United States Secretary of the Treasury Jack Lew fired a verbal shot across the bow of the People’s Republic of China on Monday, taking the country to task for swamping the rest of the world with aluminium and steel in recent years. Lew was speaking at the opening of the latest round of the annual U.S.–China Strategic and Economic Dialogue (S&ED), held at Tsinghua University in Beijing.
China’s substantial investment in heavy industry in the previous decade left the country with a vast amount of overcapacity in the aluminium sector (among others), and the Chinese government has stepped in to prop up the overcapacity as the economy retreats. Such overcapacity has lately flooded the global market with aluminium, bottoming out prices last year.
The United States Commerce Department, responding to repeated calls from industry, stepped in last month, imposing anti-dumping and anti-subsidy duties on several different Chinese steel products. The Commerce Department is investigating doing the same for aluminium (and taking action on fake semis as well) at the present time, but has yet to act.
“Excess capacity has a distorting effect and damaging effect on global markets,” Secretary Lew said. “Implementing policies to substantially reduce production in a range of sectors suffering from overcapacity, including steel and aluminum, is critical to the function and stability of global markets.”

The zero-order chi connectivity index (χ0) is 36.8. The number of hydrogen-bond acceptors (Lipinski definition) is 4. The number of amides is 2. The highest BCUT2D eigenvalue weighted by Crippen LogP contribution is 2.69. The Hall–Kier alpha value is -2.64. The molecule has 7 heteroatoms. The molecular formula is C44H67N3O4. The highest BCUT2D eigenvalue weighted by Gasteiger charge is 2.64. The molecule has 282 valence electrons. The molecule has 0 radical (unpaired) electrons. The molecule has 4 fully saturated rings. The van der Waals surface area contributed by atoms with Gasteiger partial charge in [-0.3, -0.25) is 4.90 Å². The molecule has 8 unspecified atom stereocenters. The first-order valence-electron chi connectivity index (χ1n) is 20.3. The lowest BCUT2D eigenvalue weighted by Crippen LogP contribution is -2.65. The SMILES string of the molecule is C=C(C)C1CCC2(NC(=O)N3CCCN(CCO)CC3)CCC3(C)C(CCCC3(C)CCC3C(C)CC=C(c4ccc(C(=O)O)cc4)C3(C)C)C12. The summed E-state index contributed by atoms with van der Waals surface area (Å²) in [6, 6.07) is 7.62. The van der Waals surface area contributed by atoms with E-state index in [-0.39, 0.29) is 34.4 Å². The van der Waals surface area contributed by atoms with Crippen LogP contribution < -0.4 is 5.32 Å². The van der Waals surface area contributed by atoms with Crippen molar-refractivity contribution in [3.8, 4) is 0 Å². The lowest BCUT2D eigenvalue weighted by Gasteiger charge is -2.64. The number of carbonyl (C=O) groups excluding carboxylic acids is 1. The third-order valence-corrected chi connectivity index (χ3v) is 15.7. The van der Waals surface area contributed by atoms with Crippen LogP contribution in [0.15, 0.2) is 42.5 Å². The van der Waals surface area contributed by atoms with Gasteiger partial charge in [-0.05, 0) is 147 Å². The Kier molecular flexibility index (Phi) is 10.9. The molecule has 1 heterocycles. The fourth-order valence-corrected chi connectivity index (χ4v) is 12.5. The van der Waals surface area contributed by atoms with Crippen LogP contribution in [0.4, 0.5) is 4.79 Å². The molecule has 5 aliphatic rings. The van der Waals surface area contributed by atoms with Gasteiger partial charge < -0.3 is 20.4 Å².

Lou Jiwei, China’s Minister of Finance, sidestepped the issue of present-day overcapacity subsidization and its damages, choosing to focus instead upon the country’s contribution to the world’s economy in the wake of the 2008 financial crisis.
“At that time, the whole world applauded China and thanked China. Even Time magazine once featured two Chinese migrant workers on its cover,” he retorted. “It said, the world should be thankful for Chinese migrant workers for helping the world get out of the crisis. Now you are pointing fingers at China’s overcapacity issue. What were you saying back then?”
The Eighth Round of S&ED concluded yesterday in Beijing.